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Poetry Heritage Continues At Duff's


Popular Duff's poetry readings have been around since 1972



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Karen Duffy stands outside of her restaurant at 392 N. Euclid Ave. photo by Diana Linsley (click for larger version)
February 01, 2012
First of all, yes, Duff's Restaurant at 392 N. Euclid Ave. is still open and serving lunches and dinners Tuesdays through Sundays and breakfasts on weekends. Yes, the restaurant is for sale, but owner Karen Duffy and 35-year business partner, Tim Kirby, intend to be there until a new owner is found. Duffy hopes such owner will keep the 40-year-old neighborhood tradition alive.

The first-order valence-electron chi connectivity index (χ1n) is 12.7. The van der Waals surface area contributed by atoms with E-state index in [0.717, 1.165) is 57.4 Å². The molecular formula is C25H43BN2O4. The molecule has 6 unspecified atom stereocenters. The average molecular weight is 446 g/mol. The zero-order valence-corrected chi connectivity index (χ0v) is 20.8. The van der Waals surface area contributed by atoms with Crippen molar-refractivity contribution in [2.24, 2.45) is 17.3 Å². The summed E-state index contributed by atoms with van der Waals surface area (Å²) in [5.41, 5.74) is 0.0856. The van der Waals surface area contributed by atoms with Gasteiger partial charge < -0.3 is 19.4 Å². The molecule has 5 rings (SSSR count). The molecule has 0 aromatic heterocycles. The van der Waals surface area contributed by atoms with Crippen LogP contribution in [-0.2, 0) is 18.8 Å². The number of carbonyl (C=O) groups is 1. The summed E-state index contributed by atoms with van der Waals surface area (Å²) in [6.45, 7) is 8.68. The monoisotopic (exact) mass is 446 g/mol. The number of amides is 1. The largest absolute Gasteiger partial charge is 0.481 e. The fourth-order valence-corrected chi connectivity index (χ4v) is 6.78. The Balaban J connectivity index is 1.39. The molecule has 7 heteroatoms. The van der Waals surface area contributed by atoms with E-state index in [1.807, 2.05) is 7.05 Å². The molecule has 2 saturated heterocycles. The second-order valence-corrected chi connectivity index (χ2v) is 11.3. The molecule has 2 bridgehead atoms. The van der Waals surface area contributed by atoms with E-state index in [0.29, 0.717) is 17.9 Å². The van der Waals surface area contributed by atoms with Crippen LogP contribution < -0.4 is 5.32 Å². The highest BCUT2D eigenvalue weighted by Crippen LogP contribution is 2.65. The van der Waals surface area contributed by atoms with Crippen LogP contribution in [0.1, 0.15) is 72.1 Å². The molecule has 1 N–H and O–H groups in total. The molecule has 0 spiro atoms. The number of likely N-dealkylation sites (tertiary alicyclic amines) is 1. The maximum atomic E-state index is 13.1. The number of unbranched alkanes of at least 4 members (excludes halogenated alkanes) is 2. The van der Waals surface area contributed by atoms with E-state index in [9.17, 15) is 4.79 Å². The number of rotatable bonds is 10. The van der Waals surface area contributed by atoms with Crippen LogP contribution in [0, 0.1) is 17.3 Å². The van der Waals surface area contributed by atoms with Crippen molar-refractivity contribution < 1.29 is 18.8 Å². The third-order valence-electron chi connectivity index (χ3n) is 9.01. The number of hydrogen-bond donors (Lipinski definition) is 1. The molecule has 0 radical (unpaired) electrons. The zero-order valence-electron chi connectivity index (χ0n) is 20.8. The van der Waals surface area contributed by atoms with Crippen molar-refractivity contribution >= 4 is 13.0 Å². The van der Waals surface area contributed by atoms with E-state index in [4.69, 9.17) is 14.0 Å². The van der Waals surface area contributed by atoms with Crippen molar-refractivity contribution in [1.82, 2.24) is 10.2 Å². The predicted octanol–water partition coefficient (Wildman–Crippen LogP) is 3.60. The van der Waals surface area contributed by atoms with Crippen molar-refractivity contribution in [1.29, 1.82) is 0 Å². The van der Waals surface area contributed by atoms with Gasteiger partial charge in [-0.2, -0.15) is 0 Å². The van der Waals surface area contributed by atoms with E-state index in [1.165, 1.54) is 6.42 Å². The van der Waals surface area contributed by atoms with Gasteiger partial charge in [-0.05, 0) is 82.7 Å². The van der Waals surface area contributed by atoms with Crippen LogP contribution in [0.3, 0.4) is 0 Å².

One of those important traditions revolves around Monday evening poetry readings when only the bar is open. Poetry readings were started by Dan Duffy, to whom Karen was married when the couple opened the restaurant in 1972.

Over the years, notables such as William S. Burroughs have read from the same shaky podium in Duff's window as do latter day newcomers like St. Louis Poet Matthew Freeman who had a special reading at Duff's on Jan. 23 to celebrate his newest book of poetry.

(Burroughs was the renowned Beat Generation poet and novelist who grew up on Pershing Avenue in the Central West End).